Faculty of Education

Monash University

Undergraduate, Postgraduate - Unit

This unit entry is for students who completed this unit in 2012 only. For students planning to study the unit, please refer to the unit indexes in the the current edition of the Handbook. If you have any queries contact the managing faculty for your course or area of study.

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6 points, SCA Band 1, 0.125 EFTSL

Refer to the specific census and withdrawal dates for the semester(s) in which this unit is offered, or view unit timetables.

LevelUndergraduate, Postgraduate
FacultyFaculty of Education
OfferedClayton First semester 2012 (Day)
Clayton First semester 2012 (Evening)
Gippsland First semester 2012 (Day)
Gippsland First semester 2012 (Off-campus)
Gippsland First semester (Open Learning) 2012 (Open Learning)
Coordinator(s)Dr Ian Mitchell (On-campus, Clayton); Ms Jennifer Stuart (Evening, Clayton); Dr Ann Ryan (On-campus & Off-campus, Gippsland)


In this unit students will critically engage with various theoretical views relating to curriculum and how assessment is positioned within these views. A focus of this unit will be upon what makes particular curricula and assessment approaches have educative value. Consequently the political and moral dimensions inherent in all curricula will be explored. This unit will promote the importance of developing the professional capacity of educators to make value judgments in terms of curriculum planning, action and evaluation. A key component to making such professional judgments is the capacity for engaging in philosophical aims and purposes of the curriculum and of assessment.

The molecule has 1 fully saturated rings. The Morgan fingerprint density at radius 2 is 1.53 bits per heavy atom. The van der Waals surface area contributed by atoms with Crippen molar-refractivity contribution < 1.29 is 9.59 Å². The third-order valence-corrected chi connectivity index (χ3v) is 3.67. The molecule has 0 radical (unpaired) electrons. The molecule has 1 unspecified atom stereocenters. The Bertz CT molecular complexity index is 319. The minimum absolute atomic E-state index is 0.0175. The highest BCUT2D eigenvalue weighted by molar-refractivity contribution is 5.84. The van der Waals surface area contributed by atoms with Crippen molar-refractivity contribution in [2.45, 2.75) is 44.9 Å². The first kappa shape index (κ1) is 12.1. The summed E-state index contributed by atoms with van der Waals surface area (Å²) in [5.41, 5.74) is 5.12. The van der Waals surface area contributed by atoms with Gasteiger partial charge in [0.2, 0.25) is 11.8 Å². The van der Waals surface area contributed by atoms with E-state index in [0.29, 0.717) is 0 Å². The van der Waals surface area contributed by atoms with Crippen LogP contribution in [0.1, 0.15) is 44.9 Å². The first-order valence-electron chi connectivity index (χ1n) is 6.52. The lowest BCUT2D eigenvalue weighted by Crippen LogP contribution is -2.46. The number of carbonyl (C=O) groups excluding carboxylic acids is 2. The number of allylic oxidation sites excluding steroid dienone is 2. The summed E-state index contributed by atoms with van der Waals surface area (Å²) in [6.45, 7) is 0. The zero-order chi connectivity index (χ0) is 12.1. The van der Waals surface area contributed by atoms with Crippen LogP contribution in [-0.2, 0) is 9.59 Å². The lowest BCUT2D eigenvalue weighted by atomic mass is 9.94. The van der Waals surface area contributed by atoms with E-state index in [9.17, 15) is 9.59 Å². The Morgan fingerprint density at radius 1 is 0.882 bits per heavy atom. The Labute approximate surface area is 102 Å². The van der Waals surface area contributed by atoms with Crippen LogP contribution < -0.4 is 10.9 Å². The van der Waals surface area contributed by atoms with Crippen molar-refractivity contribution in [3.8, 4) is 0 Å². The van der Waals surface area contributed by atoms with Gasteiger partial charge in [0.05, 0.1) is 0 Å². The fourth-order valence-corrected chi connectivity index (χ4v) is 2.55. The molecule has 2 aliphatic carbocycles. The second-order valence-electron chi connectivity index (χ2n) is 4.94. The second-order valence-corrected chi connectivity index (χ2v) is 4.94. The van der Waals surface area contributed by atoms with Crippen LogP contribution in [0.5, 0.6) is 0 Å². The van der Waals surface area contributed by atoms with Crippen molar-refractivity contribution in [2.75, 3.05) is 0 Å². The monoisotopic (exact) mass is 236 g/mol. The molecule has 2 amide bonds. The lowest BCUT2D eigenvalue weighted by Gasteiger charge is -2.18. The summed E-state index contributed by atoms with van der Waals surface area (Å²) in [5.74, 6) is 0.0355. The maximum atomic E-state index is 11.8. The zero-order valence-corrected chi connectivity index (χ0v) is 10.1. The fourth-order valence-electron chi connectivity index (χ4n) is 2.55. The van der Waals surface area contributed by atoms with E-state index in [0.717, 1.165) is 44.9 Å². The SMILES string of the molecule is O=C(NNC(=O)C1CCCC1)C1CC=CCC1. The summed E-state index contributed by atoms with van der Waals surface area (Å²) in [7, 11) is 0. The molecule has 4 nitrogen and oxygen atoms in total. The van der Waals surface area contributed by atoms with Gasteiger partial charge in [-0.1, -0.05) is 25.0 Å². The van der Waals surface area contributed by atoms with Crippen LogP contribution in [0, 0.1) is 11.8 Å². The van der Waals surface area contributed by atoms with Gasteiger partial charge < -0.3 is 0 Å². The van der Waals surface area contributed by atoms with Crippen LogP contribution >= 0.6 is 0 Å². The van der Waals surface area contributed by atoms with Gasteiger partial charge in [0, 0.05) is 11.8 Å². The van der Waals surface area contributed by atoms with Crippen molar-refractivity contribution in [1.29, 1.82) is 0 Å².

Upon experiencing this unit students will be critically inquiring into:

  • how the notion of 'curriculum' is embedded in the praxis of education rather than the discourse of learning if it is to have educative value.
  • the moral and political aspects inherent in all curricula and assessment;
  • various curricula and assessment practices to determine their educative value;
  • their beliefs about education, learning and assessment and be comparing these with theories found in professional literature;
  • designing a range of methods for generating evidence of student learning, including appropriate application of ICT;
  • reporting processes in terms of clarity for their audience and usefulness for future learning.


Assessment Task 1 - critical inquiry essay (2000 words, 50%).
Assessment Task 2 - design and analysis task (equivalent to 2000 words, 50%).

Chief examiner(s)

Dr Ian Mitchell

Contact hours

3 hrs per week


Undergraduate degree; enrolment in Grad. Dip. Ed; or by special permission


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